16 February 2017

Uganda: Was Archbishop an Accidental Victim?

Photo: Daily Monitor
Calm before the storm. Archbishop Luwum (left) with president Idi Amin before the murder.

Kampala — A proposal was presented to president Amin by his Islamic backers to impose a total ban on all Christian churches and turn Uganda into an Islamic state.

But the sheikhs at Old Kampala misappropriated the funds to build mosques and conduct the mass conversions.

But the smaller churches were banned as they were accused of being conduits of America's spy body, Central Intelligence Agency (CIA), and Fridays had been turned into public holidays.

To ban the two big churches, a plot was contrived from 1974 to link the Anglican Church to former president Obote, and the Catholic Church to Israeli subversion.

The overall officer-in-charge of these plots was John Bikoho, an adviser to Amin.

Previously, Bikoho had worked for Obote as a speech writer, including writing the Common Man's Charter and the Nakivubo Pronouncement. Bikoho also wrote Amin's speeches and his Declaration of the Economic War, but he was killed in 1976 in a helicopter crash. The helicopter had been intended for Amin and President Mobutu by USSR operatives, who wanted Amin dead for being under the influence of Mobutu, who was supporting US war on Angola.

When Bikoho died, Amin began making blunders. There were officials in the State Research Bureau (SRB) working under Bikoho but were illiterate. Saudi Arabia stopped funding Amin, forcing him to turn to the Palestinians in 1976. But that ended after the Israeli Raid on Entebbe.

By the end of 1976, Amin was desperate for Islamic funding. So when it was announced Church of Uganda was to celebrate its Centenary, Amin sent ministers Erinayo Oryema and Oboth Ofumbi to convince Luwum to have a joint celebration with the Muslim faith that was marking 150 years in Uganda.

By 1977, Tanzanian intelligence was trading info on Ugandan dissidents to Amin through Saudi Arabia. When Amin got the false information through Kassim Obura those arms to overthrow him were already in Uganda, he acted on it. Obote's camp claims Museveni's camp leaked the exaggerated info to destroy Obote's initiative.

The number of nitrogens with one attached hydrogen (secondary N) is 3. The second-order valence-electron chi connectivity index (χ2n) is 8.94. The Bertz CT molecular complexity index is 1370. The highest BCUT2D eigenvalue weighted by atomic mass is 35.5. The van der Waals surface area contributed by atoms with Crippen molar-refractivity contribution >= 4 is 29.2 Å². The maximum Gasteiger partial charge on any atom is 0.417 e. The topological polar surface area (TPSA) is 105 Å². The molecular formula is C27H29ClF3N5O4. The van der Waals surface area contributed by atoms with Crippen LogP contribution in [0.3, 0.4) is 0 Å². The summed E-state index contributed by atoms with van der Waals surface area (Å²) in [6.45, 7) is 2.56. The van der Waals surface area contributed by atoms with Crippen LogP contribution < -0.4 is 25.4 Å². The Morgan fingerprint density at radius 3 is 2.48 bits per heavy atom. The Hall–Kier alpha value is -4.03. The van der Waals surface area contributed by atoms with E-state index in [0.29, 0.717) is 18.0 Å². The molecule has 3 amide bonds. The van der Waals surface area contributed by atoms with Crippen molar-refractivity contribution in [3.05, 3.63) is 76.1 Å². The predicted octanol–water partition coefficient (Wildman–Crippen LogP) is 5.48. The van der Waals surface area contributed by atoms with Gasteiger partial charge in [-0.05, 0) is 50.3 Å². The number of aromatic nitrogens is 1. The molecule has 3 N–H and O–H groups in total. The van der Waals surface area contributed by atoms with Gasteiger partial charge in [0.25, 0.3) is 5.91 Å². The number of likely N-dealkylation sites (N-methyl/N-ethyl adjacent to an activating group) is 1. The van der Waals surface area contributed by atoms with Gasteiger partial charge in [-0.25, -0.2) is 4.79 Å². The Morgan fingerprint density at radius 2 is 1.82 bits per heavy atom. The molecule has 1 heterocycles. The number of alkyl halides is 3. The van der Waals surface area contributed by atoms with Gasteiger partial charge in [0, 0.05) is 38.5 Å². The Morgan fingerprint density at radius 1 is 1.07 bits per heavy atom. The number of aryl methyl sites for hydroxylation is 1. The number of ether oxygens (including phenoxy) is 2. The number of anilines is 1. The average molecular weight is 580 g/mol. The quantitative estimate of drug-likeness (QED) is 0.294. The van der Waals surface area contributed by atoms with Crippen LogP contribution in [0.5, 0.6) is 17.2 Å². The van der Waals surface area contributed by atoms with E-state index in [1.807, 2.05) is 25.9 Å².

Amin wanted to the intelligence to build a case against the Anglican Church to ban it. When they failed to find guns at Luwum's residence, the army displayed guns captured in 1972 from Uganda guerillas at the Conference Centre. The statements read by captured rebels implicated the Anglican Church, not Luwum.

But Amin's illiterate soldiers in-charge of the occasion - Malyamungu, Adirisi, and Taban Lupai bungled the question to ask the soldiers.

Instead of asking what should be done to the Anglican Church, they asked what should be done to the confessors. Amin was annoyed and ordered his soldiers to call back the Archbishop and the two ministers.

He wanted Luwum to confess and sign a statement to be used to ban the Church, but Luwum refused and was shot.

If Bikoho had lived, probably none of these blunders would have happened.

More on This

How Dictators Like Idi Amin Erred

When serving as a diplomat in Sudan in the early 80s, I lived in the Al Amarat's new extension of Khartoum. I was… Read more »

Copyright © 2017 The Monitor. All rights reserved. Distributed by AllAfrica Global Media (allAfrica.com). To contact the copyright holder directly for corrections — or for permission to republish or make other authorized use of this material, click here.

AllAfrica publishes around 900 reports a day from more than 150 news organizations and over 500 other institutions and individuals, representing a diversity of positions on every topic. We publish news and views ranging from vigorous opponents of governments to government publications and spokespersons. Publishers named above each report are responsible for their own content, which AllAfrica does not have the legal right to edit or correct.

Articles and commentaries that identify allAfrica.com as the publisher are produced or commissioned by AllAfrica. To address comments or complaints, please Contact us.